It's the marker of a person who can admit they were wrong, but apologies require action.
This week, the actor John Connors publicly apologised for remarks he made about newly-installed Minister for Children Roderic O’Gorman.
Mr O'Gorman, who is gay, was accused without evidence of promoting paedophilia, a hair-brained theory that began after a picture from 2018 of Mr O'Gorman with LGBT rights and AIDS campaigner and former UK election candidate Peter Tatchell appeared online.
In 1997, Mr Tatchell was forced to defend parts of a letter he wrote the Guardian newspaper in which he spoke about sex between adults and children, in which he said his comments were taken out of context, adding that the letter said paedophilia was: "impossible to condone".
After the photograph appeared, an online campaign was launched to have the Green Party minister resign.
Later, a demonstration was held at Leinster House, attended by Renua, The Irish Freedom Party and the far-right National Party, where Mr Connors spoke on the podium.
Those who attended the rally held posters adorned with nooses which said: "Protect the innocent, punish the guilty".
Mr Connors said: "We're in a situation if you stand up for Irish children you're a fascist," adding: "If you're not willing to defend children, you're not worth living in my opinion.
"The first thing he'll take on is children having sexual transitional operations... That's why Roderic O'Gorman is not fit to be Minister for Children."
Then came the apology.
Mr Connors admitted his participation in the “online frenzy” was “wrong and unfair on every level”, he wrote, adding he had written a further apology to Minister O’Gorman.
The actor said there was “no justification” for his actions but added that he has dealt with “a number of tragedies” in his life recently.
“I have recently found myself unravelling. This is in no way to excuse what I said and how I behaved.
"Looking back I’m sick to my stomach,” Mr Connors said.
"My own misguided anger led me to appear to feed an army of trolls and support groups whose views I find repugnant, whose politics are rotten and whose methods are ugly.
"I find myself in a position where l seemed to have sided with the very people whose politics I most despise.
“I’ve battled bigotry my whole life and my deranged pursuit of Minister O’Gorman played a huge part in the homophobic backlash he received by the very bigots I despise."
The apology itself was well written, it seemed genuine and was accepted swiftly by Mr O'Gorman who considers the matter over, and wished Mr Connors well.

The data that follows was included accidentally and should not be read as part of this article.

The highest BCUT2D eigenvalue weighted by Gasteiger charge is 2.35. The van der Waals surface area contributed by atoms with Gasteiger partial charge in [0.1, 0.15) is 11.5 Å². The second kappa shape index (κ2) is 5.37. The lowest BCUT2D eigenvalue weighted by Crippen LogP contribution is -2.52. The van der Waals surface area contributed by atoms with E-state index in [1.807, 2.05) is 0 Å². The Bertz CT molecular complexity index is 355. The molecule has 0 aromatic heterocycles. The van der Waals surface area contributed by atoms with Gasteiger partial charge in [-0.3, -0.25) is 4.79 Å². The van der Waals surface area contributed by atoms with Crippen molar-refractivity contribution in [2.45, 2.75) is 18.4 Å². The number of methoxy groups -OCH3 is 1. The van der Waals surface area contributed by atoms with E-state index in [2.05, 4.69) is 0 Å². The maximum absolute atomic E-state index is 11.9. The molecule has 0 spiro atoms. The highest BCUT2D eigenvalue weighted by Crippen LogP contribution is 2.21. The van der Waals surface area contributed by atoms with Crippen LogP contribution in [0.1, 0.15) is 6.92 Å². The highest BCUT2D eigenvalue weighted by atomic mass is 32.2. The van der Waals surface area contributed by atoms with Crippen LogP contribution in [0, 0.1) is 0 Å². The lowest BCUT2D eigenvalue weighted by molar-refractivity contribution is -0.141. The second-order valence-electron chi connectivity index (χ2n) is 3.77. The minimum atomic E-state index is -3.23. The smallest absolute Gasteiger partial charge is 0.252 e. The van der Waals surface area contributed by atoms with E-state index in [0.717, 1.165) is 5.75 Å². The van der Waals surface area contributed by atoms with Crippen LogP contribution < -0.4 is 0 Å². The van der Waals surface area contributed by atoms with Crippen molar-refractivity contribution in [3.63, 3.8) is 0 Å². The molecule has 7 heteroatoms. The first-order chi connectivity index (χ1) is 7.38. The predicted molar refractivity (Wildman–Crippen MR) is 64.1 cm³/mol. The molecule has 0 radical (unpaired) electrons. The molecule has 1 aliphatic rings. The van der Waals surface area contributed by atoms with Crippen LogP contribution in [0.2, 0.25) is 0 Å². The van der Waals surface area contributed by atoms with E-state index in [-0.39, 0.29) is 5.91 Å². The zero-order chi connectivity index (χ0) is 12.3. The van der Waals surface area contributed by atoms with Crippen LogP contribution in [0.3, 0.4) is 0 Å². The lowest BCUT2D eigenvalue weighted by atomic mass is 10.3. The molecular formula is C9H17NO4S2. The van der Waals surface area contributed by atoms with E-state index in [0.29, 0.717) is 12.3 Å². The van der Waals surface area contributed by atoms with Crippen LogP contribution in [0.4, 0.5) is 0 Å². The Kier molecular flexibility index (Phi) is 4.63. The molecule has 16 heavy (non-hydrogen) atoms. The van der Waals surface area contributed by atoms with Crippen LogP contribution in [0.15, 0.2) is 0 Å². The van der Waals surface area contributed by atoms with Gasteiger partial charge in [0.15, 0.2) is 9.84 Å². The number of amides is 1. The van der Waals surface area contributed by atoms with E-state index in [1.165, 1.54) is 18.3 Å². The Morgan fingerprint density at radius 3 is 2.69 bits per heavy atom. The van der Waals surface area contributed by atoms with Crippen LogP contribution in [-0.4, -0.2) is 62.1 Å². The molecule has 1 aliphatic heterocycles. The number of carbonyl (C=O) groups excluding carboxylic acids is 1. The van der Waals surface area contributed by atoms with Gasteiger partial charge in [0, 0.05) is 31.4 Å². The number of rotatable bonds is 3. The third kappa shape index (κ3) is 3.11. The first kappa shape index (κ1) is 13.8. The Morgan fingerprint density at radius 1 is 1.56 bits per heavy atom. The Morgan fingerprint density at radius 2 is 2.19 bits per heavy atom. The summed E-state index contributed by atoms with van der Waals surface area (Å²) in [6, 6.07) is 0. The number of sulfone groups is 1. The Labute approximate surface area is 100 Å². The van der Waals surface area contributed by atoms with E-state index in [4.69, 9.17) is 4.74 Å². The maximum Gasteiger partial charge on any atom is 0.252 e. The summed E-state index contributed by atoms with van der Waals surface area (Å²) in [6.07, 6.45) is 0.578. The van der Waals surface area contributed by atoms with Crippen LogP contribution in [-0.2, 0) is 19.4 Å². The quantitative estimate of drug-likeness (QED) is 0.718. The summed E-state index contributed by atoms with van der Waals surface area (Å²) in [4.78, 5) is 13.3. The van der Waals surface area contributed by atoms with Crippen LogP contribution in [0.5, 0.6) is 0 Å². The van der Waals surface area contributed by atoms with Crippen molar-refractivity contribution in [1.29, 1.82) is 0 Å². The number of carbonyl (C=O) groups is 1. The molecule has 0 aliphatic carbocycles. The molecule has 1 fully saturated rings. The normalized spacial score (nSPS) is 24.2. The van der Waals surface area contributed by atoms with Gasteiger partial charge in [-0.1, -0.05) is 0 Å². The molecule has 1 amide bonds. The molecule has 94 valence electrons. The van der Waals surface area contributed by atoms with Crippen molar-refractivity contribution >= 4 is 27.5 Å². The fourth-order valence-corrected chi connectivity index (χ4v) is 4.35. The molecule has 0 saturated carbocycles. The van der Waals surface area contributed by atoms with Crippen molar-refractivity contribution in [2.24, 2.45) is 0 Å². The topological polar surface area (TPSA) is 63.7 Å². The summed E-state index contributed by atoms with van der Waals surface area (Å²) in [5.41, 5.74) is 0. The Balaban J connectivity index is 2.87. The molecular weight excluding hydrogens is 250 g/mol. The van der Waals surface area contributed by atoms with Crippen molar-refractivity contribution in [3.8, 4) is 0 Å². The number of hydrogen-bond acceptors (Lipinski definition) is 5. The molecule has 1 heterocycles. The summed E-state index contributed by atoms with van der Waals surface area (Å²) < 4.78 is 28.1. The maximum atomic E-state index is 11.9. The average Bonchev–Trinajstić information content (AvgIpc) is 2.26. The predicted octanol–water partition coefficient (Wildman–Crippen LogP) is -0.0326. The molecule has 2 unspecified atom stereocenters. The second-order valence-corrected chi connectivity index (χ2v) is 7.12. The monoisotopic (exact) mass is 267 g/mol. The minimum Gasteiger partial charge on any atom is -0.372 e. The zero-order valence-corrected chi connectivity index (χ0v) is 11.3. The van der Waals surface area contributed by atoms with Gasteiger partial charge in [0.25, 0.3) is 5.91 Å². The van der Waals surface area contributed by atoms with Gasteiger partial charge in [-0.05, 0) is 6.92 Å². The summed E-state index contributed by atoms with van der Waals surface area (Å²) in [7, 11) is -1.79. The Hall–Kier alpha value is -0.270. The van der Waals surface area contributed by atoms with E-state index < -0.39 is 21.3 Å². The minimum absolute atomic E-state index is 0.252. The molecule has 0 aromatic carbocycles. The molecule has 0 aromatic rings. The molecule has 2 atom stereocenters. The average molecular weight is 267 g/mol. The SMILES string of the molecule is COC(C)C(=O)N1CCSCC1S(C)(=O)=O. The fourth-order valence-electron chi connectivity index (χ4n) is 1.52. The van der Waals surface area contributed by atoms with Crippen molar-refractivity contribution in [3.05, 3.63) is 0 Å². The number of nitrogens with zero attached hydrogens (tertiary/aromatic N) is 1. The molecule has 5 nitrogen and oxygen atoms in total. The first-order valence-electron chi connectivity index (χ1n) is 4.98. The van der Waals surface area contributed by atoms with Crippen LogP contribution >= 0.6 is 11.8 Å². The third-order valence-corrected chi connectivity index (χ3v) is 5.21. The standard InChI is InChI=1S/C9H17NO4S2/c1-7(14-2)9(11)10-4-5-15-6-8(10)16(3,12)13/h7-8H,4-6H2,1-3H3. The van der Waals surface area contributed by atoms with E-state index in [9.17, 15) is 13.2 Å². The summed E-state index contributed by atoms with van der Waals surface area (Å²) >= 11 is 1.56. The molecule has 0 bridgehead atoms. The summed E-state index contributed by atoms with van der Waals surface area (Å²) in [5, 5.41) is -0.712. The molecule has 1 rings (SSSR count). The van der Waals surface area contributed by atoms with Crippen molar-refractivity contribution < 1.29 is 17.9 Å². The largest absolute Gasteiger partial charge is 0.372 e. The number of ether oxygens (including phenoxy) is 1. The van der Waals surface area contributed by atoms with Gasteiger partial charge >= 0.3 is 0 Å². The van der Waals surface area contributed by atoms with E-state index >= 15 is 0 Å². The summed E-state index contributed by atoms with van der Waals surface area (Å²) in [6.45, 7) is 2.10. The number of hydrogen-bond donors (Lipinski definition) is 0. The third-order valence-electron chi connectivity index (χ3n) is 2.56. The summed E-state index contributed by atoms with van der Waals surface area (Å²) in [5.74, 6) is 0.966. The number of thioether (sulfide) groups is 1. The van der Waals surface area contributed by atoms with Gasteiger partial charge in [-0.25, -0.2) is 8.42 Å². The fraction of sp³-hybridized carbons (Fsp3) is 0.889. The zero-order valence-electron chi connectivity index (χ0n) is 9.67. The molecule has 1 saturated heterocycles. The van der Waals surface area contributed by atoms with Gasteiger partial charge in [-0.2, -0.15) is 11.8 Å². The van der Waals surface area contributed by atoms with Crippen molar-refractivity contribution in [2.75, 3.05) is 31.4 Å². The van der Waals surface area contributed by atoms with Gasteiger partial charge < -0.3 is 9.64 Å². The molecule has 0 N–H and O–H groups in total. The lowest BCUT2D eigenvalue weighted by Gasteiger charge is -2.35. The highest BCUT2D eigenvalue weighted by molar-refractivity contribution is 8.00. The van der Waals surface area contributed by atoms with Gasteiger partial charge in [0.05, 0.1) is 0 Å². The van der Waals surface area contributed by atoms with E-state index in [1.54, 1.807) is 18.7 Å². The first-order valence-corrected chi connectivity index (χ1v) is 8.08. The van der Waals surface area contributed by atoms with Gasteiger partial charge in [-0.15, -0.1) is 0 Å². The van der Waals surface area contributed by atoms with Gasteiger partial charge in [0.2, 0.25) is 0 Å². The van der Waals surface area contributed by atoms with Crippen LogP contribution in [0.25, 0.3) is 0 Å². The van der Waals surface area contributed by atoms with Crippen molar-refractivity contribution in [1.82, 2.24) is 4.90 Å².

The apology is not for all of us to accept, it is for Ireland's LGBTQ+ community and Mr O'Gorman, who was unfairly targetted and left vulnerable in the aftermath of this well-respected actor and Traveler activist bolstering a fringe campaign based around a homophobic dog whistle that gay people are a danger to children.
So what happens next is what really matters. There is work to be done.
One apology will not and does not counteract the fact that Mr Connors is a 30-year-old man who saw those posters printed with nooses and stood on that podium anyway.
Roderic O'Gorman had already distanced himself from the photograph with Tatchell by the time Connors took the stage, and Connors knew because he brought it up while he was up there.
Mr Connors himself has endured more abuse in his life than most people in society. He is, rightly, a proud Traveller, and has done huge amounts for his community.
He took to that podium with a wealth of knowledge of what it is like to be targetted for who you are and shouted "Not my minister" anyway.
Casting people out for past transgressions once they have admitted they were wrong helps no one, and most likely leaves the person vulnerable to being approached again by those who wish to use them for their own gain.
As he said himself, Mr Connors was in a vulnerable state when he found himself circling this particular rabbit hole, and anyone with even the briefest knowledge of hate groups and other fringe conspiracy collectives will know that this exact state of vulnerability is when people are most likely to be brought into the fold.
What's important is that Mr Connors has seen that, and what's more important is what he does next.
In the next weeks and months, it will only be through advocacy for LGBTQ+ rights that Mr Connors will be able to prove his sincerity.
The passion with which he spoke on that podium will be required to undo the harm potentially caused by his words on July 11.
Apologies are well and good and should be welcomed, but if this journey stops at his own front door, it's one that won't be worthwhile.